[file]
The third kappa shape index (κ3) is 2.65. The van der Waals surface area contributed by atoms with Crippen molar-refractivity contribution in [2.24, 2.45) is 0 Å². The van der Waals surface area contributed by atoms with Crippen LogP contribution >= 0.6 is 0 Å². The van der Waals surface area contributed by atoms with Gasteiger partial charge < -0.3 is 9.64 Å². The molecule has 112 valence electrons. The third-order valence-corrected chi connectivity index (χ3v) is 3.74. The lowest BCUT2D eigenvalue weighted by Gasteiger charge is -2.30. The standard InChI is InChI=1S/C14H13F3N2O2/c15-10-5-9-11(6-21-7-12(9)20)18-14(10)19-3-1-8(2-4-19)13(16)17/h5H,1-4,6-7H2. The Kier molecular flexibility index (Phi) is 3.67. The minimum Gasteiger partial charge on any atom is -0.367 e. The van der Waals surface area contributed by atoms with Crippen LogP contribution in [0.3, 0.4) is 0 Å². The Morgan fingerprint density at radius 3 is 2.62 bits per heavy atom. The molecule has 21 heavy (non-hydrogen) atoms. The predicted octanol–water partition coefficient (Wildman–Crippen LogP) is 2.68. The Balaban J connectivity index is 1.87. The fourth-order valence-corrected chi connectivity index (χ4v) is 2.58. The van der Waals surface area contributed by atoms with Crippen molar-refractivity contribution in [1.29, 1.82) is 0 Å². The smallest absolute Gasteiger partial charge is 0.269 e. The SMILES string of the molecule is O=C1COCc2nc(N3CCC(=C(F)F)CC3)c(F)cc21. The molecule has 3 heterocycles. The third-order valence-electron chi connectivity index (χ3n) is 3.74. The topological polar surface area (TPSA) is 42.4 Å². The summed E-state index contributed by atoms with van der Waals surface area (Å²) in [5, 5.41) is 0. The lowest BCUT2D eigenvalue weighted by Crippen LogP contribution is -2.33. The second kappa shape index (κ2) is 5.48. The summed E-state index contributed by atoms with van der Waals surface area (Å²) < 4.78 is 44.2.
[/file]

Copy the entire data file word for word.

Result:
The third kappa shape index (κ3) is 2.65. The van der Waals surface area contributed by atoms with Crippen molar-refractivity contribution in [2.24, 2.45) is 0 Å². The van der Waals surface area contributed by atoms with Crippen LogP contribution >= 0.6 is 0 Å². The van der Waals surface area contributed by atoms with Gasteiger partial charge < -0.3 is 9.64 Å². The molecule has 112 valence electrons. The third-order valence-corrected chi connectivity index (χ3v) is 3.74. The lowest BCUT2D eigenvalue weighted by Gasteiger charge is -2.30. The standard InChI is InChI=1S/C14H13F3N2O2/c15-10-5-9-11(6-21-7-12(9)20)18-14(10)19-3-1-8(2-4-19)13(16)17/h5H,1-4,6-7H2. The Kier molecular flexibility index (Phi) is 3.67. The minimum Gasteiger partial charge on any atom is -0.367 e. The van der Waals surface area contributed by atoms with Crippen LogP contribution in [0.3, 0.4) is 0 Å². The Morgan fingerprint density at radius 3 is 2.62 bits per heavy atom. The molecule has 21 heavy (non-hydrogen) atoms. The predicted octanol–water partition coefficient (Wildman–Crippen LogP) is 2.68. The Balaban J connectivity index is 1.87. The fourth-order valence-corrected chi connectivity index (χ4v) is 2.58. The van der Waals surface area contributed by atoms with Crippen molar-refractivity contribution in [1.29, 1.82) is 0 Å². The smallest absolute Gasteiger partial charge is 0.269 e. The SMILES string of the molecule is O=C1COCc2nc(N3CCC(=C(F)F)CC3)c(F)cc21. The molecule has 3 heterocycles. The third-order valence-electron chi connectivity index (χ3n) is 3.74. The topological polar surface area (TPSA) is 42.4 Å². The summed E-state index contributed by atoms with van der Waals surface area (Å²) in [5, 5.41) is 0. The lowest BCUT2D eigenvalue weighted by Crippen LogP contribution is -2.33. The second kappa shape index (κ2) is 5.48. The summed E-state index contributed by atoms with van der Waals surface area (Å²) < 4.78 is 44.2.